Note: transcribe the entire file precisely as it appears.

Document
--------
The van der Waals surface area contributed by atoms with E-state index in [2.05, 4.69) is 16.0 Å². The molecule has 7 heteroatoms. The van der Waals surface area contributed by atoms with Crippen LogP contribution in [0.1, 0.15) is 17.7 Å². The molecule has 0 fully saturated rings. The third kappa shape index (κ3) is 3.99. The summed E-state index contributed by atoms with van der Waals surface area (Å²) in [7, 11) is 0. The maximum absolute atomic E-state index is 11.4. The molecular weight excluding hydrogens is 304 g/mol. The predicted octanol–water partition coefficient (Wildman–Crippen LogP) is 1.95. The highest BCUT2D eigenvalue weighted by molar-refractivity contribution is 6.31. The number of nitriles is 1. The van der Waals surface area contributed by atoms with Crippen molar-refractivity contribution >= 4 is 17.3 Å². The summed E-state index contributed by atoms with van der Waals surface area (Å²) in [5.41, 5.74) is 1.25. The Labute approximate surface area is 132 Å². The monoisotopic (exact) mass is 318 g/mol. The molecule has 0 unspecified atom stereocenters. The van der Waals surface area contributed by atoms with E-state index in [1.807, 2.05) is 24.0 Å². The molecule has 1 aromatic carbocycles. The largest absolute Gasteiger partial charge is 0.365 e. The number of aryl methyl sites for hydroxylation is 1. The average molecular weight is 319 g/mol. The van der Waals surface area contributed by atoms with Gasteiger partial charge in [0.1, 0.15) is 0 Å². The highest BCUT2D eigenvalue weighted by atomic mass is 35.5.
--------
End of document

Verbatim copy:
The van der Waals surface area contributed by atoms with E-state index in [2.05, 4.69) is 16.0 Å². The molecule has 7 heteroatoms. The van der Waals surface area contributed by atoms with Crippen LogP contribution in [0.1, 0.15) is 17.7 Å². The molecule has 0 fully saturated rings. The third kappa shape index (κ3) is 3.99. The summed E-state index contributed by atoms with van der Waals surface area (Å²) in [7, 11) is 0. The maximum absolute atomic E-state index is 11.4. The molecular weight excluding hydrogens is 304 g/mol. The predicted octanol–water partition coefficient (Wildman–Crippen LogP) is 1.95. The highest BCUT2D eigenvalue weighted by molar-refractivity contribution is 6.31. The number of nitriles is 1. The van der Waals surface area contributed by atoms with Crippen molar-refractivity contribution >= 4 is 17.3 Å². The summed E-state index contributed by atoms with van der Waals surface area (Å²) in [5.41, 5.74) is 1.25. The Labute approximate surface area is 132 Å². The monoisotopic (exact) mass is 318 g/mol. The molecule has 0 unspecified atom stereocenters. The van der Waals surface area contributed by atoms with E-state index in [1.807, 2.05) is 24.0 Å². The molecule has 1 aromatic carbocycles. The largest absolute Gasteiger partial charge is 0.365 e. The number of aryl methyl sites for hydroxylation is 1. The average molecular weight is 319 g/mol. The van der Waals surface area contributed by atoms with Gasteiger partial charge in [0.1, 0.15) is 0 Å². The highest BCUT2D eigenvalue weighted by atomic mass is 35.5.